Antonio Mermolia’s Art of Nonchalant Excellence
The Four Seasons chef shares a few secrets of his cooking and how to execute a classic Italian dish that deceives in its simple perfection.
After 20 years working his way up in kitchens, Antonio Mermolia finally had his chance to run his own restaurant—an enviable position for anyone in the industry but also one that troubled him. He had never before had to wonder: What kind of chef was he?
This was back in 2016 when he took over as a head chef at the Four Seasons Hotel at the Surf Club in Surfside. He labored over recipes and, more importantly, wanted to figure out some kind of overarching statement that would define him and his kitchen.
Then he came across the Italian word sprezzatura. While there’s no exact translation, it’s something like a well-practiced elegance that comes across as nonchalant, like you weren’t trying to be so glamorous but simply ended up that way naturally.
Behind the scenes what I did was to make these dishes very special. Even if you’ve tried spaghetti pomodoro many times in your life, you have this one and say, "Oh, this one is very special."
It occurred to Mermolia that everything he grew up eating as a boy back in Calabria benefitted from sprezzatura. He remembers it as a time where every day meant eating something special, from the peaches he picked in the backyard to the dishes made in his family’s kitchens. Everyone had a dish they were known for mastering—pasta from his father and baked goods from his mother. Maybe the best example of this was his grandmother’s dish of pasta and potato. The delicate flavors require careful seasoning, and timing it wrong turns the two starchy ingredients into paste. “It sounds so easy,” says the 36-year-old Mermolia, “but it takes mastery to make it right.”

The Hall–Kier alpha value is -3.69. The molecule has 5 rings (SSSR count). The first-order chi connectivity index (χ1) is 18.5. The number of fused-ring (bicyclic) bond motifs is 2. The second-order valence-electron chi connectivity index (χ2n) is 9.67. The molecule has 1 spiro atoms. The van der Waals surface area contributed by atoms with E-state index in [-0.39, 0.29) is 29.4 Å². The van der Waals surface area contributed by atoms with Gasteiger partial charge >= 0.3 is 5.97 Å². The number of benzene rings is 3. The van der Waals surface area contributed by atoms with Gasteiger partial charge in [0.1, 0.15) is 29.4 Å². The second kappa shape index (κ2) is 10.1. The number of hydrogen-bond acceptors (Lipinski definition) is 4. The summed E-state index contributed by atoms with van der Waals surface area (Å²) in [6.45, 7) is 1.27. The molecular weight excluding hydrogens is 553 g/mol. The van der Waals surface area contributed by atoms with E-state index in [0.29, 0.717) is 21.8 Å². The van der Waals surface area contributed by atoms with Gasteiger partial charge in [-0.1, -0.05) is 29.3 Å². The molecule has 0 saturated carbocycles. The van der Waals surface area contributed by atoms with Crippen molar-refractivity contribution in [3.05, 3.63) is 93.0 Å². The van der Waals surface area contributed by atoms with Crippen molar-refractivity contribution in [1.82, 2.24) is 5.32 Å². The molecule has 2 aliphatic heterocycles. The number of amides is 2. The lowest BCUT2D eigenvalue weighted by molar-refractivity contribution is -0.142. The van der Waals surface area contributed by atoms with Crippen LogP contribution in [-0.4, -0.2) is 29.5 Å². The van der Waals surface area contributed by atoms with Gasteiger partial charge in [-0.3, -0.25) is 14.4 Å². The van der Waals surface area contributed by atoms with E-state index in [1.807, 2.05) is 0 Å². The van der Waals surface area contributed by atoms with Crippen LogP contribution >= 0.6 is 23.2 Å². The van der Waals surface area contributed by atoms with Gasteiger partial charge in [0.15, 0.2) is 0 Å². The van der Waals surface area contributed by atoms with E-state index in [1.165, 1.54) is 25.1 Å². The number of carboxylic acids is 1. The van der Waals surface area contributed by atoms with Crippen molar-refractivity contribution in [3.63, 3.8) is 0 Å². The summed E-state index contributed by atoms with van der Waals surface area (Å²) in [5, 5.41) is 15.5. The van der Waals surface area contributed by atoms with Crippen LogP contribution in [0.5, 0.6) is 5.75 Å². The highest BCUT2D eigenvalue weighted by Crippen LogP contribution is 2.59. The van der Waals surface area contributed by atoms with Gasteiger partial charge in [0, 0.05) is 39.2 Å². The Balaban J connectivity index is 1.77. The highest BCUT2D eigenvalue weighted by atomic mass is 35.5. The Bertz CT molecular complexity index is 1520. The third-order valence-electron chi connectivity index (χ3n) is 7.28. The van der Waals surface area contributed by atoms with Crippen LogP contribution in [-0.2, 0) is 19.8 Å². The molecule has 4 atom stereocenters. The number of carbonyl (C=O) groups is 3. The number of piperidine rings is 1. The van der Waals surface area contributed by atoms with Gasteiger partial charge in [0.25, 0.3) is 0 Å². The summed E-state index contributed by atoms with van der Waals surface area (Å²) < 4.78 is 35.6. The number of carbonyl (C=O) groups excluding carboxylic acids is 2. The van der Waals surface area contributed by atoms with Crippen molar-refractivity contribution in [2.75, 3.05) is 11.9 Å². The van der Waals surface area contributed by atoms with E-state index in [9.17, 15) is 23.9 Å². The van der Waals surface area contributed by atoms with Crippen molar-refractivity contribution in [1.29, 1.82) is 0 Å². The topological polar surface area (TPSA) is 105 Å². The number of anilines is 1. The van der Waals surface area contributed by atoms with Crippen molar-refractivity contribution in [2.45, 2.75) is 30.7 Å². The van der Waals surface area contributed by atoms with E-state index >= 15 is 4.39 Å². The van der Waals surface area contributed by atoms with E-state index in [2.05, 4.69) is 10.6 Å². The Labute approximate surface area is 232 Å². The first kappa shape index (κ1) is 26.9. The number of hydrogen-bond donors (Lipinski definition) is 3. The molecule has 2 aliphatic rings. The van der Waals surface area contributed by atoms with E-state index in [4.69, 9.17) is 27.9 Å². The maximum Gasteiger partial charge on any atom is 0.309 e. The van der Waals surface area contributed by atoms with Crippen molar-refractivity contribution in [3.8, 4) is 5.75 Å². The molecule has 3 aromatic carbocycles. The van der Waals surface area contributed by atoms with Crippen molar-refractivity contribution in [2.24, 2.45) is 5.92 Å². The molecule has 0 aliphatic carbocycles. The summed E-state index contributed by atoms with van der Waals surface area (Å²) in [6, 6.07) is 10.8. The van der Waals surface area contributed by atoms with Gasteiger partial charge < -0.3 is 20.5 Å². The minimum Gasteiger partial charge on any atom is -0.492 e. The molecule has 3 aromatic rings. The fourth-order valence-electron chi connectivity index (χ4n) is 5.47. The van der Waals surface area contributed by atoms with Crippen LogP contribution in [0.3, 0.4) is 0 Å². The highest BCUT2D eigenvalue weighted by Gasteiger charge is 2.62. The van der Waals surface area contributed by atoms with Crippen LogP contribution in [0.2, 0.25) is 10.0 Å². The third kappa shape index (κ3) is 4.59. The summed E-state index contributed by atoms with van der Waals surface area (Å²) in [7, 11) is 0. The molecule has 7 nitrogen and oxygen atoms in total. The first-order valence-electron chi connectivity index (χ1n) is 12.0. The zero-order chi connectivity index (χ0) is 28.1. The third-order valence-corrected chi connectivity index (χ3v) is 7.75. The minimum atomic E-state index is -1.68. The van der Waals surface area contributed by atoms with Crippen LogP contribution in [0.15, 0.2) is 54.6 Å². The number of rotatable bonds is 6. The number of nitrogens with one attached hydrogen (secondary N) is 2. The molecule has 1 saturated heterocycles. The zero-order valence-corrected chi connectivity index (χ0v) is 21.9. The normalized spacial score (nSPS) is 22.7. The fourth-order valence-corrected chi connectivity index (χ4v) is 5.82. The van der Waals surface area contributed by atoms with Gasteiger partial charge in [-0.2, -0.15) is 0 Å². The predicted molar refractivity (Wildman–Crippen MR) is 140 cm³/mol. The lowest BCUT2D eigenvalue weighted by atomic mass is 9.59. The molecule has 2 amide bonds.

He used that concept of sprezzatura to to build an entire menu at the Four Seasons restaurant Le Sirenuse. It closed during the lockdown, but the property shifted Mermolia over to its sister restaurant, Champagne Bar and Terrace, where he brought his concept and the menu he created with him.
The idea he developed was to take dishes we know, things we think are simple and have seen at a thousand Italian restaurants, and simply make them better. “These items are so common, you might think, ‘hey, this is just another restaurant,’” Mermolia says. “But behind the scenes what I did was to make these dishes very special. Even if you’ve tried spaghetti pomodoro many times in your life, you have this one and say, ‘Oh, this one is very special.’”
That’s exemplified in his pomodoro recipe. It’s perhaps everyone’s first pasta dish, essentially noodles and tomatoes. But Mermolia says he spent hours he couldn’t count making it right. He begins by crushing the tomatoes by hand, because a knife might impart a subtle metallic taste. Then he cooks three tomatoes—sweet cherries, vinegary vines, and a full-flavor summer variety— separately, combining them later so that they bring their full benefit. Then the sauce must sit overnight to let the flavor blossom. While many pomodoro recipes end with pasta water added to the sauce, Mermolia instead blanches fusilli quickly in boiling water and then cooks it in the tomato sauce, allowing the starch to thicken it without thinning out the flavor of the sauce.
“I really wanted to create my masterpiece with my pomodoro,” Mermolia says.
In the end, Mermolia has instructed his wait staff to deliver the dish without an explanation of the two-day process to make it, because sprezzatura is about subtlety, without boasting about the work that went into making something great.
“That is what Italian food is about. It’s a comfort. It doesn’t have to be pretentious, but this is still a fine dining restaurant.”